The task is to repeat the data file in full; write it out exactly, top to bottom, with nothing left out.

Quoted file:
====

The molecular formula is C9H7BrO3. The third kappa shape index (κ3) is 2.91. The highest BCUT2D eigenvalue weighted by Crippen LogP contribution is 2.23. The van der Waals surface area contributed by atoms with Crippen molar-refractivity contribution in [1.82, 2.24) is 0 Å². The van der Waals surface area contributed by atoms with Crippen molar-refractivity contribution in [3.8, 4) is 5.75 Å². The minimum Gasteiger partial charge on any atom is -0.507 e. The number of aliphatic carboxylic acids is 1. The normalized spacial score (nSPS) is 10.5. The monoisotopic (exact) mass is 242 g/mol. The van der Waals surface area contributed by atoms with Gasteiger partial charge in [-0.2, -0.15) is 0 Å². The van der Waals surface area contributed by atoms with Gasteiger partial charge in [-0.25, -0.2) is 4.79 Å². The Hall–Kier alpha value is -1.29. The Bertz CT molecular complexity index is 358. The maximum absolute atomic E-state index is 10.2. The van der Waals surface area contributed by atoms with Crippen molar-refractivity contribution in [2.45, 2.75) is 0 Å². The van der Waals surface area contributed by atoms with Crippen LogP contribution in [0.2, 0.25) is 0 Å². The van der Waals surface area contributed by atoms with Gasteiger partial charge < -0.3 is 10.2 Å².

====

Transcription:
The molecular formula is C9H7BrO3. The third kappa shape index (κ3) is 2.91. The highest BCUT2D eigenvalue weighted by Crippen LogP contribution is 2.23. The van der Waals surface area contributed by atoms with Crippen molar-refractivity contribution in [1.82, 2.24) is 0 Å². The van der Waals surface area contributed by atoms with Crippen molar-refractivity contribution in [3.8, 4) is 5.75 Å². The minimum Gasteiger partial charge on any atom is -0.507 e. The number of aliphatic carboxylic acids is 1. The normalized spacial score (nSPS) is 10.5. The monoisotopic (exact) mass is 242 g/mol. The van der Waals surface area contributed by atoms with Gasteiger partial charge in [-0.2, -0.15) is 0 Å². The van der Waals surface area contributed by atoms with Gasteiger partial charge in [-0.25, -0.2) is 4.79 Å². The Hall–Kier alpha value is -1.29. The Bertz CT molecular complexity index is 358. The maximum absolute atomic E-state index is 10.2. The van der Waals surface area contributed by atoms with Crippen molar-refractivity contribution in [2.45, 2.75) is 0 Å². The van der Waals surface area contributed by atoms with Crippen LogP contribution in [0.2, 0.25) is 0 Å². The van der Waals surface area contributed by atoms with Gasteiger partial charge < -0.3 is 10.2 Å².